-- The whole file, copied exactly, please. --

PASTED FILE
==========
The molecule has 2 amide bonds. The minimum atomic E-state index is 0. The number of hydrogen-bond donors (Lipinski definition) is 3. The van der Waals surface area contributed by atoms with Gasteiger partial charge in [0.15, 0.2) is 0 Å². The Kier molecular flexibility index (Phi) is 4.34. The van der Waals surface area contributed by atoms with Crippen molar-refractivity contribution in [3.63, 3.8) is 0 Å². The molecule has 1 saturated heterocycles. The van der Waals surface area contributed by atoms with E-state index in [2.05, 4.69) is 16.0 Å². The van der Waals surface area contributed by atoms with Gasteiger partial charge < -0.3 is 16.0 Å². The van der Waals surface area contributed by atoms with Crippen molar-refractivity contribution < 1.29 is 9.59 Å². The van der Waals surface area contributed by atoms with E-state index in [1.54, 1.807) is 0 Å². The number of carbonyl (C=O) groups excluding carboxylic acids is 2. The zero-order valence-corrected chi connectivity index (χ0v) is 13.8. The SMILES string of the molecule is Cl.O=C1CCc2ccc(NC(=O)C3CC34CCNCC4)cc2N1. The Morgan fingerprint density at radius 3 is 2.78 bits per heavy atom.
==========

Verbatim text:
The molecule has 2 amide bonds. The minimum atomic E-state index is 0. The number of hydrogen-bond donors (Lipinski definition) is 3. The van der Waals surface area contributed by atoms with Gasteiger partial charge in [0.15, 0.2) is 0 Å². The Kier molecular flexibility index (Phi) is 4.34. The van der Waals surface area contributed by atoms with Crippen molar-refractivity contribution in [3.63, 3.8) is 0 Å². The molecule has 1 saturated heterocycles. The van der Waals surface area contributed by atoms with E-state index in [2.05, 4.69) is 16.0 Å². The van der Waals surface area contributed by atoms with Gasteiger partial charge < -0.3 is 16.0 Å². The van der Waals surface area contributed by atoms with Crippen molar-refractivity contribution < 1.29 is 9.59 Å². The van der Waals surface area contributed by atoms with E-state index in [1.54, 1.807) is 0 Å². The number of carbonyl (C=O) groups excluding carboxylic acids is 2. The zero-order valence-corrected chi connectivity index (χ0v) is 13.8. The SMILES string of the molecule is Cl.O=C1CCc2ccc(NC(=O)C3CC34CCNCC4)cc2N1. The Morgan fingerprint density at radius 3 is 2.78 bits per heavy atom.